As for the point about pacifism, there is indeed a long and generally honorable tradition of classical liberals, exemplified by such folk as the 19 th century free trader Richard Cobden, who loathed war and who believed that free markets and pacifist attitudes went hand in hand. Well, maybe. The trouble is that the islamo-nihilists won’t let us be. And even if the West were to adhere to a strictly isolationist foreign policy, the maniacs would not leave us alone. Quite the opposite. The sheer prosperity and dynamism of a minimal-statist libertarian civilisation would be a standing challenge to the Islamo-nihilists and would surely encourage them in their murderous campaign.

    And that is why I feel, sadly, that the dividing line between pacifism and delusion is very blurry indeed.

  • I would still call it so-called. Does the fight against Al-Qaeda exist anymore?

    If you’re point is that 93 British people died so England should be enganged then on principle I agree.

    By the way you sounded very American at the end there.
    Americans – usually on the right strangely enough – are always saying – why not let Europe/Africa/Pakistan/pick a hotspot “let them sort out their own problems.

    I’m sorry I always seem to check in a couple of days later after the fact.

  • You know, I can’t seem to find Lucas’s answer to the question, “How many more deaths before it is ok?” Apparently to him, It’s ok to have thousands of civilians slaughtered as long as one has free health care. May I suggest, then, moving to Nazi Germany where both occured?

  • First of all, Nick, I’m not in favor of free health care. I think the idea is ludicrous (look at Oregon’s $20,000,000,000/year universal health care program for a recent American example), but I think the idea of going to war is even more so. As I said, the question of “how many deaths before war?” is a meaningless question.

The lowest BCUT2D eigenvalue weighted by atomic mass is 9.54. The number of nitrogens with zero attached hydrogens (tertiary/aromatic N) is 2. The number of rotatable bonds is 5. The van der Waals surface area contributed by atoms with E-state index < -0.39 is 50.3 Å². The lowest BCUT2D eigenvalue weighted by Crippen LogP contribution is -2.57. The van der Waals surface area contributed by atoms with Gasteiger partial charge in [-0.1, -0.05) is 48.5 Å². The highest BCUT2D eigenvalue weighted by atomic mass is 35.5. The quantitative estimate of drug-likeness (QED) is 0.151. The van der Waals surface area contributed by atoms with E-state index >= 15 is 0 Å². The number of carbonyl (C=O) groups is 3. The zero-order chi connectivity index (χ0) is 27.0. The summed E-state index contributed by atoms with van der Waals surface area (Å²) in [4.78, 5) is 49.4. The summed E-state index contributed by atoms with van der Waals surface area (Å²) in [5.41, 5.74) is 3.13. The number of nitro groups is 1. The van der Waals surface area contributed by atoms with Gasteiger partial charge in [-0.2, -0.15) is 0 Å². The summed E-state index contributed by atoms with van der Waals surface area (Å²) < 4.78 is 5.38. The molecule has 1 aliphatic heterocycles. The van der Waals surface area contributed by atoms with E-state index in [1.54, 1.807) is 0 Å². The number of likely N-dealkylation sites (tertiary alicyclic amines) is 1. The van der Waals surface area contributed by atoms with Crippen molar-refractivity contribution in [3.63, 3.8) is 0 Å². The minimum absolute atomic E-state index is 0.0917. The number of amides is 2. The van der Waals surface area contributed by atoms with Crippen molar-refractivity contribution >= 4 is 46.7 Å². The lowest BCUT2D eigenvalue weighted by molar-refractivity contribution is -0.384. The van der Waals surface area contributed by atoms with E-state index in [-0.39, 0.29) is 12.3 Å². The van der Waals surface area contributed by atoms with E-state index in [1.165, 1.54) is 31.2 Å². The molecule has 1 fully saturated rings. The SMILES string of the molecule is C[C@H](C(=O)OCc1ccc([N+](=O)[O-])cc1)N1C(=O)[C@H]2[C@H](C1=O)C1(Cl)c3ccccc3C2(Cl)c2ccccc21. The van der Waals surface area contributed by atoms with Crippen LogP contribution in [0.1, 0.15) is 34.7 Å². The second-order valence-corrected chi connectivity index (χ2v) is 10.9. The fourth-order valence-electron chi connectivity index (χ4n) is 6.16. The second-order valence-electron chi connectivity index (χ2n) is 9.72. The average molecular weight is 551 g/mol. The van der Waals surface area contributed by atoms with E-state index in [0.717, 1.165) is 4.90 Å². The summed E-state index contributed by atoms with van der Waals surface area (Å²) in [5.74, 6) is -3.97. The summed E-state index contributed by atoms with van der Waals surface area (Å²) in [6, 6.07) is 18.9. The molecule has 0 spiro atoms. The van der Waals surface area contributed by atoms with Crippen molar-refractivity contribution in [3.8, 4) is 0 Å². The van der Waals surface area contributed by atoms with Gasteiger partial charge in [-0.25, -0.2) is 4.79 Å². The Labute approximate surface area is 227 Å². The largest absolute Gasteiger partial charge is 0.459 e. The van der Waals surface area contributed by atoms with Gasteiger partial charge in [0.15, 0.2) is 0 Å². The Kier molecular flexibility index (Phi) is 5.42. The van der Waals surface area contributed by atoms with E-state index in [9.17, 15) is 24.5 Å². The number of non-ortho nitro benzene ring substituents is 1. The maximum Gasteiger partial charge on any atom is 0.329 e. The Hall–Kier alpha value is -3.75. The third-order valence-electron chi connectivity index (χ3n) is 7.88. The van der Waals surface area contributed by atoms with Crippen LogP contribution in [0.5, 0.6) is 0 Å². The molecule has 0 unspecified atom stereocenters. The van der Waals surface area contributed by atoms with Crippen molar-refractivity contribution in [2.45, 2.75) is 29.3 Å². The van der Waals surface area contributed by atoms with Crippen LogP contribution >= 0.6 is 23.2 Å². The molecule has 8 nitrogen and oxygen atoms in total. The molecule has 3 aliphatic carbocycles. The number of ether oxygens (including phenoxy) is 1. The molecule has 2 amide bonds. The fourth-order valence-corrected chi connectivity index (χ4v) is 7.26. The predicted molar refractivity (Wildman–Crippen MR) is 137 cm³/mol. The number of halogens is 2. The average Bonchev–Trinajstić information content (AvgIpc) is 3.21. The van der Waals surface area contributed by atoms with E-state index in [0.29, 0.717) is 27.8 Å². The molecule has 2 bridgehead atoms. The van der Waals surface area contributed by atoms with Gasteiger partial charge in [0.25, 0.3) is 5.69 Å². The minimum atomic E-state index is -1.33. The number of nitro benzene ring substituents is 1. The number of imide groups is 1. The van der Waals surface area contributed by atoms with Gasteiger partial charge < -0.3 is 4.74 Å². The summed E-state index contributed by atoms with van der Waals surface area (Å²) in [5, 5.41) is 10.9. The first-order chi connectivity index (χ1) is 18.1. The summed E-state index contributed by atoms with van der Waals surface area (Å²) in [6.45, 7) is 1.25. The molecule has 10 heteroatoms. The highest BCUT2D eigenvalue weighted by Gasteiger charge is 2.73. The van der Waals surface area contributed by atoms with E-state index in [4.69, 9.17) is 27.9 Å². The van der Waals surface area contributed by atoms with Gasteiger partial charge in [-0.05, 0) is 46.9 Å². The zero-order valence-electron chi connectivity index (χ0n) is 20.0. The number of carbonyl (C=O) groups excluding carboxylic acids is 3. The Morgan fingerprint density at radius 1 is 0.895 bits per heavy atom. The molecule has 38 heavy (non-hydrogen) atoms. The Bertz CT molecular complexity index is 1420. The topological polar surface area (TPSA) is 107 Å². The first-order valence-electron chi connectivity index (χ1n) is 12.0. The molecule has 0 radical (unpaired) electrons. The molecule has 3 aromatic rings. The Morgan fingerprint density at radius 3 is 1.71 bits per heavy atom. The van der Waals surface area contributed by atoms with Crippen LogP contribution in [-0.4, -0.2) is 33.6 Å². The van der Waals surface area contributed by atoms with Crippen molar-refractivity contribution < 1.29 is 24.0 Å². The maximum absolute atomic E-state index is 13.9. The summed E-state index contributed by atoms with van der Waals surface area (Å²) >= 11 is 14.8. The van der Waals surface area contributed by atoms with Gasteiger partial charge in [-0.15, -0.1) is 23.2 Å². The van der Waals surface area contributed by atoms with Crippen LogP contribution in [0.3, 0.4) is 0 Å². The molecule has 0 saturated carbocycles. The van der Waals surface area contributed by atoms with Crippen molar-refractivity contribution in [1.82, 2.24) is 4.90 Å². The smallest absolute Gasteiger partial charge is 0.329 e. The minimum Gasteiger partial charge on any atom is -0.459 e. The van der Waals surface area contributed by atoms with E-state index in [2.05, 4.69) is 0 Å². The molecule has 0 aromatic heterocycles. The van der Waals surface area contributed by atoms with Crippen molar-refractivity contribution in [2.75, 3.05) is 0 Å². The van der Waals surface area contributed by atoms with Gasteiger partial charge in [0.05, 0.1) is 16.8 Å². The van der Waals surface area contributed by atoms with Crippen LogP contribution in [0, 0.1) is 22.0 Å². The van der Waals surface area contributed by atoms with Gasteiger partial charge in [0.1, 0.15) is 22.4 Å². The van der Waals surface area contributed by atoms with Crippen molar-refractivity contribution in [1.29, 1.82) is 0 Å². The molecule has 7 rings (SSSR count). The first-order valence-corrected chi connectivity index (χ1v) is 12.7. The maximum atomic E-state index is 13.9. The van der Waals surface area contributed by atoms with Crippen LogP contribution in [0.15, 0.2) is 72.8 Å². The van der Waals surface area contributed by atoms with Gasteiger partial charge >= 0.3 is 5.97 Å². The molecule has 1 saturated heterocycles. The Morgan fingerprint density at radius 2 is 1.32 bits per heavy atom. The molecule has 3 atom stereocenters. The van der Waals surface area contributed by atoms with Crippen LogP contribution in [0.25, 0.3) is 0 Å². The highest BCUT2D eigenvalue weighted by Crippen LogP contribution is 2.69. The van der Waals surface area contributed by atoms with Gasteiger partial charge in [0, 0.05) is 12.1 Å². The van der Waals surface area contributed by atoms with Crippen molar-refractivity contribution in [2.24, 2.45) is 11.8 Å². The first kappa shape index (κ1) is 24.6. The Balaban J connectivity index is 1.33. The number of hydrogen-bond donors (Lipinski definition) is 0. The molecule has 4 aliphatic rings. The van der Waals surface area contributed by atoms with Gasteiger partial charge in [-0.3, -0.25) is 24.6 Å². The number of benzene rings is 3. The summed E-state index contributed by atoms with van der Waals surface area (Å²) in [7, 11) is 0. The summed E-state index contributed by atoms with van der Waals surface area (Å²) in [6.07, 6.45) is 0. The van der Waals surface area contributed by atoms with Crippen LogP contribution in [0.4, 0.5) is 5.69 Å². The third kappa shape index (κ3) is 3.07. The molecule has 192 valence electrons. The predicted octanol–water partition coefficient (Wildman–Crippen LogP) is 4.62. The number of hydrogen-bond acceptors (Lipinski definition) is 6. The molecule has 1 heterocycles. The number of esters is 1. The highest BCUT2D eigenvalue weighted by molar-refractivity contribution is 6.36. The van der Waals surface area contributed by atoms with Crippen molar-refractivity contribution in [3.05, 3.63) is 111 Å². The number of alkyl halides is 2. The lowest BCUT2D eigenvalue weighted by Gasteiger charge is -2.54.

I should have said “under these circumstances, this seems like a remarkably small number of people to start a war over.” Under these circumstances, I think it quite reasonable to not go to war despite thousands of civilian deaths. Al Qaeda is a criminal organization, and should be treated as such. None of the thousands of civilians we have killed so far in the pursuit of the war on terror was involved in the 9/11 attacks, but we killed them anyway.

    It is different in that the military didn’t target civilians, but I doubt it felt very different to the people we killed.

  • David Carr


    I keep hearing the same points again and again from the peace-at-any-price crowd, most notably that this should be treated as criminality not war. It’s not a solution it’s a cop-out (scuse pun).

    To pursue Islamic terrorists as criminals (which is also being done, incidentally) involves the use of state power, uniformed agents, guns and killing people who get in the way. War by other means. Also, I cannot help but notice that when they are pursued as criminals the anti-war faction whine about that as well!!

  • Andy

    I believe that it’s worth noting that the USA did not act against Al-Qaeda after several attacks (Naval attack + African embassy) attributed to the organisation. With the benefit of hindsight many people would conclude that that inaction was a mistake. How many lives does it take to justify a war is the wrong question. How many lives does it take to legitimise a war in the eyes of world opinion? That’s easy: about 3000 and two big buildings dissappearing on our television sets. On the Sunday morning after Bali I was very annoyed to find that it wasn’t being treated terribly seriously (I very nearly sent an indignant email to the radio station I was listening to who continued with their jokes). Later that week I learned that someone I knew had been lost (Lucy Empson). Her funeral is on Monday. Her parents want it to be a celebration of her life. Freedom and liberty is something worth celebrating and cherishing and fighting for. Not every wrong can be righted, and it will always be a fact of life that economics dictate that not every life will be extended with all the health care that can be provided. But to do nothing in the face of terrorism (actual and potential) is for all of us to lose some of our of individual liberty. Democratic societies can be freedom fighters too!